Most of the copper artifacts at Poverty Point are from surface contexts, which means we do not know how old they are. In the expanded study, we will include as many artifacts from excavated contexts as possible to obtain some, albeit limited, temporal information. Knowing whether Great Lakes, southern Appalachian, or other copper sources were used for creating the artifacts, whether a single or multiple sources are represented, and determining any shifts through time in the use of specific geological sources are also important pieces of information for understanding the system(s) by which raw materials moved to Poverty Point.
 
 

Announcing Screen-A-Thon 2016, October 7 & 8! 


On July 9, 2016, six volunteers assisted Alisha Wright and Diana Greenlee of the Poverty Point Station Archaeology Program with a rootball project. The roots of a windthrown tree contained dirt and artifacts that had to be removed before the Poverty Point maintenance crew could dispose of the tree and the hole could be stabilized. 

The Poverty Point Station Archaeology Program’s next volunteer event will be October 7 and 8, 2016. As part of Louisiana’s Archaeology Month celebration, we will have a screening marathon, a Screen-A-Thon. Starting at 3 pm on Friday October 7 and ending at 3 pm on Saturday October 8, we plan to water-screen archaeological dirt in shifts for 24 hours straight.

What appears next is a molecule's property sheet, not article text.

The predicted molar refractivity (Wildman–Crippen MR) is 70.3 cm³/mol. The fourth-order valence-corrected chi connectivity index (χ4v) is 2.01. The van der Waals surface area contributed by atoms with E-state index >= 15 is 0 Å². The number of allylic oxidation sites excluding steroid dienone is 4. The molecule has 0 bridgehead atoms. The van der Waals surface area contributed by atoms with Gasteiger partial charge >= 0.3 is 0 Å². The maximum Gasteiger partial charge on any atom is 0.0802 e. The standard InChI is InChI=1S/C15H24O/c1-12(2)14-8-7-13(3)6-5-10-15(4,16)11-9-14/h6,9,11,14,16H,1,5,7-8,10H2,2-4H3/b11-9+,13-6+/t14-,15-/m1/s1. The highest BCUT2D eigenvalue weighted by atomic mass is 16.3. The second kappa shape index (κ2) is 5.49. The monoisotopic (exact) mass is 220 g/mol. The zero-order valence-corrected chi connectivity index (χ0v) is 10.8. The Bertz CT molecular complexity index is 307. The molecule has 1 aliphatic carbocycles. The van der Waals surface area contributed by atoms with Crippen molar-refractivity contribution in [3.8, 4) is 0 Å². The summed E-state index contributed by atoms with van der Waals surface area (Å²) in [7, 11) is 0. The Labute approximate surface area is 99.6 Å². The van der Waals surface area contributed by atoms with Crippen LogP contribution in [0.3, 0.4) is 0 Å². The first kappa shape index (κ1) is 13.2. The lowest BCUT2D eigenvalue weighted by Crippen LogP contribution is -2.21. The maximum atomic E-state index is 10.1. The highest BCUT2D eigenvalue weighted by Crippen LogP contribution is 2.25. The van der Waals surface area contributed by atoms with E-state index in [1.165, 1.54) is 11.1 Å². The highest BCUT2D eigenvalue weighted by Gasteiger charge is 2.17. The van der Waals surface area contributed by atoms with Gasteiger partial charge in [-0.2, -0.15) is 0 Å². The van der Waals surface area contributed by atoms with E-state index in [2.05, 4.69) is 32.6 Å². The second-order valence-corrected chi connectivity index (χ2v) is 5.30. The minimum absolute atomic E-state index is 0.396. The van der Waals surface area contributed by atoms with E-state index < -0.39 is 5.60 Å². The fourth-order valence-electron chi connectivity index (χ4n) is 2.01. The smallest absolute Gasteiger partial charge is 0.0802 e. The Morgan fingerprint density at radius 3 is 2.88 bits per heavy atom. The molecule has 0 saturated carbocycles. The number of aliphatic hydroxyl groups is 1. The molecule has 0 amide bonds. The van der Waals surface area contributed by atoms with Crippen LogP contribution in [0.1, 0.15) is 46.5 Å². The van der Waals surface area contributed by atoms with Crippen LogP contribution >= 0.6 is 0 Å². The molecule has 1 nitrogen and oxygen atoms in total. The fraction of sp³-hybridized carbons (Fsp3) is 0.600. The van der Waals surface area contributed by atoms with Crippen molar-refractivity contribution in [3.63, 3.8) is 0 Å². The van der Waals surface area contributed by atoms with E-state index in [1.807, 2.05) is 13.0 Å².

The dirt to be screened was excavated in 2006 by the LA Department of Transportation and Development during the placement of a culvert beneath the tram road on the north end of the site. The Station Archaeology Program has worked intermittently on the big pile of dirt (unofficially dubbed “Mound G” by the Poverty Point maintenance crew), including two previous Screen-A-Thons and several other volunteer opportunities. In addition to historic debris (glass, metal, plastic, road gravel, construction materials), abundant prehistoric remains (e.g., chipped stone [flakes, microblades and perforators, biface fragments], PPOs and PPO fragments, a figurine, hematite plummets) have been recovered. Who knows what artifacts are hiding in the remaining soil?